Bridgette Wallace, MPP ’11, is a public health worker – turned urban planner – turned social entrepreneur. Like a genre-defying musical act, her work crosses borders and breaks boundaries throughout Boston and the Commonwealth. Her most recent project, G | Code House, has been featured in Boston Magazine, the Improper Bostonian, and national news media. Read on for a Q&A:
You’re working at the intersection of so many fields: affordable housing and anti-displacement, racial and economic justice, women’s empowerment, workforce development, and technology. We’re taught over and over in planning school how everything is interrelated, but how do you keep it all straight?
You can’t separate them all, given the fact that women’s empowerment affects economic justice and housing, mobility and inclusion in all sectors. Starting with one solution can help solve the next issue when they have intersecting points, but if that intersection is ignored, real progress can be minimized or stalled. As an urban planner, it’s all about defining your reach – where you want your focus to begin and end. And for me it was all of the above. It was important for me to start with issues that affected and impacted me and those around me, such as racial disparity, economic mobility, inclusion and affordable housing. It’s challenging to prioritize them all, but I started with the core issues that were defined by how close I was to the problem and as a result it was incumbent on me to seek solutions. It’s advantageous to think, act, design, plan and execute with intersectionality playing a major role.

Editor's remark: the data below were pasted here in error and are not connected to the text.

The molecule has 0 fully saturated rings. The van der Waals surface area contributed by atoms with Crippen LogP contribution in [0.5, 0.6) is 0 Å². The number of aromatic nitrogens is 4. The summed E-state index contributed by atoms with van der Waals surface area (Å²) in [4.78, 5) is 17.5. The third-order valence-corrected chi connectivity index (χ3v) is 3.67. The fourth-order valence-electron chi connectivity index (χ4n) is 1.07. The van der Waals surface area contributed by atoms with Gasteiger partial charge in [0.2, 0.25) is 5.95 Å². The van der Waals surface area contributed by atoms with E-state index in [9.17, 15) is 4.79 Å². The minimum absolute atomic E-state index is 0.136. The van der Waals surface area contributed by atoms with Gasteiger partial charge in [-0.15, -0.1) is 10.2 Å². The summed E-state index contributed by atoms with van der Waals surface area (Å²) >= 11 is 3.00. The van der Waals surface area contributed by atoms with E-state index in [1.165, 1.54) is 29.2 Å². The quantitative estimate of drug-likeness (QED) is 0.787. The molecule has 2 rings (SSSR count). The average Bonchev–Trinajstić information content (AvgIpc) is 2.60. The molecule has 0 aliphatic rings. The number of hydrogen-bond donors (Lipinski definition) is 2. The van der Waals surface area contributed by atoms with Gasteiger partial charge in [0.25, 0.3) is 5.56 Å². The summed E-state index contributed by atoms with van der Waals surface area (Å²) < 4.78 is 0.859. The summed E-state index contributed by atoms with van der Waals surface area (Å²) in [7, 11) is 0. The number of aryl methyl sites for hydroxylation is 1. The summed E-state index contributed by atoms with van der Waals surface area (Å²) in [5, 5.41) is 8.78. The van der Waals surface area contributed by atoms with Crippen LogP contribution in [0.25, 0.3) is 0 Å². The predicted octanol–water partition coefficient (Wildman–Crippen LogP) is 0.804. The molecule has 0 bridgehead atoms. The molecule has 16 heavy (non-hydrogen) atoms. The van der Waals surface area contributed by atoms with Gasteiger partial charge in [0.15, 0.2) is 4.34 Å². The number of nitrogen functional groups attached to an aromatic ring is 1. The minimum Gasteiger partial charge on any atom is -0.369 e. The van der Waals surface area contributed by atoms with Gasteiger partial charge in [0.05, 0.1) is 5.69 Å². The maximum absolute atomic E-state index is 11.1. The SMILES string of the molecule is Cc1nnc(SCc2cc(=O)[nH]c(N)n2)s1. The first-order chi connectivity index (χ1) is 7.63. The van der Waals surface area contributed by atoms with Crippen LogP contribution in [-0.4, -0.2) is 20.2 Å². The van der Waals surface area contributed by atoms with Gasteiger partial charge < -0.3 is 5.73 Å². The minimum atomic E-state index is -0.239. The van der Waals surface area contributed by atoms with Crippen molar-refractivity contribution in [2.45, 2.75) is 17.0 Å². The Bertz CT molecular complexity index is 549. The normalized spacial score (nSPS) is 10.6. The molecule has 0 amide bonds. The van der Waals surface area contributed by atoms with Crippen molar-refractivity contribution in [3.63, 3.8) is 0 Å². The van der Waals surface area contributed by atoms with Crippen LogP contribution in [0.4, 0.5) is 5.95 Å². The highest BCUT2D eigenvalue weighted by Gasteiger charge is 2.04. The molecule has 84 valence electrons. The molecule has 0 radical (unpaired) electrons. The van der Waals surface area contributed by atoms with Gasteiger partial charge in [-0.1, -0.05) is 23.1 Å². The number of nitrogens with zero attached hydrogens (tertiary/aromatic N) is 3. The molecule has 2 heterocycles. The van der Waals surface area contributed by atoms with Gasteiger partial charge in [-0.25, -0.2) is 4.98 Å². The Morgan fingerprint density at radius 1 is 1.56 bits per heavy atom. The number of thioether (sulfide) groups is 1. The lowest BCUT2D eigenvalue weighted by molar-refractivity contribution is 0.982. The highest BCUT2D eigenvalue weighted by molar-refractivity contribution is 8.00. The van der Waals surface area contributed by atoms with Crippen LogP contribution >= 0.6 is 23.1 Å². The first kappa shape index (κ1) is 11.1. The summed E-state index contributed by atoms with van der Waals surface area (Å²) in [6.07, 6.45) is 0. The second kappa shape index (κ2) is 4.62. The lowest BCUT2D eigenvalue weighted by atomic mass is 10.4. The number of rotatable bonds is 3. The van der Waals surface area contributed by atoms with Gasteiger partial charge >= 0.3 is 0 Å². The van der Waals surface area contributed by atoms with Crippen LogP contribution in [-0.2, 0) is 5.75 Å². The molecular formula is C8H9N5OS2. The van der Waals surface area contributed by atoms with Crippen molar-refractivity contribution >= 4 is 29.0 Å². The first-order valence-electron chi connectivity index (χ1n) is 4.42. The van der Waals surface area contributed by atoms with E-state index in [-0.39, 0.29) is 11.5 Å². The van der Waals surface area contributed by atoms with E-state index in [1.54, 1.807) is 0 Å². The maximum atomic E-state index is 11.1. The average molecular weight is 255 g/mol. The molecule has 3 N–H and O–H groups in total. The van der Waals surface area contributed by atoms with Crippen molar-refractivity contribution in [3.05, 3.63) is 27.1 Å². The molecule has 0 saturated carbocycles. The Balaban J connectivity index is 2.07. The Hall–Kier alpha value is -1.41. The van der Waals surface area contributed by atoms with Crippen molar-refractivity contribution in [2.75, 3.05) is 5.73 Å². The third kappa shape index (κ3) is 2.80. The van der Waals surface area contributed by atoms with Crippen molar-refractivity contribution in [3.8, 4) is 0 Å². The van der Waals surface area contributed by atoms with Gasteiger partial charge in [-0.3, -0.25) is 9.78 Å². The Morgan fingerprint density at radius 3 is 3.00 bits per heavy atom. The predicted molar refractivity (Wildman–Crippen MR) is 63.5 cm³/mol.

How and why did you transition out of working for government agencies like Boston Public Health Commission and MA Department of Housing and Community Development to being an entrepreneur in the social innovation space?
When I informed my family and friends that I was leaving my public-sector job again in 2016, they were confused and critical. The majority of my professional life has been spent in the public or nonprofit sector. It is widely known that securing a job in public sector is like receiving a golden ticket as it offers a pathway to a career, job security and great benefits. Although the work was rewarding, as the impact of policies and programs on families and communities can be immediate, it can be frustrating as thinking or making suggestions outside of what is considered to be policy norm is often frowned upon.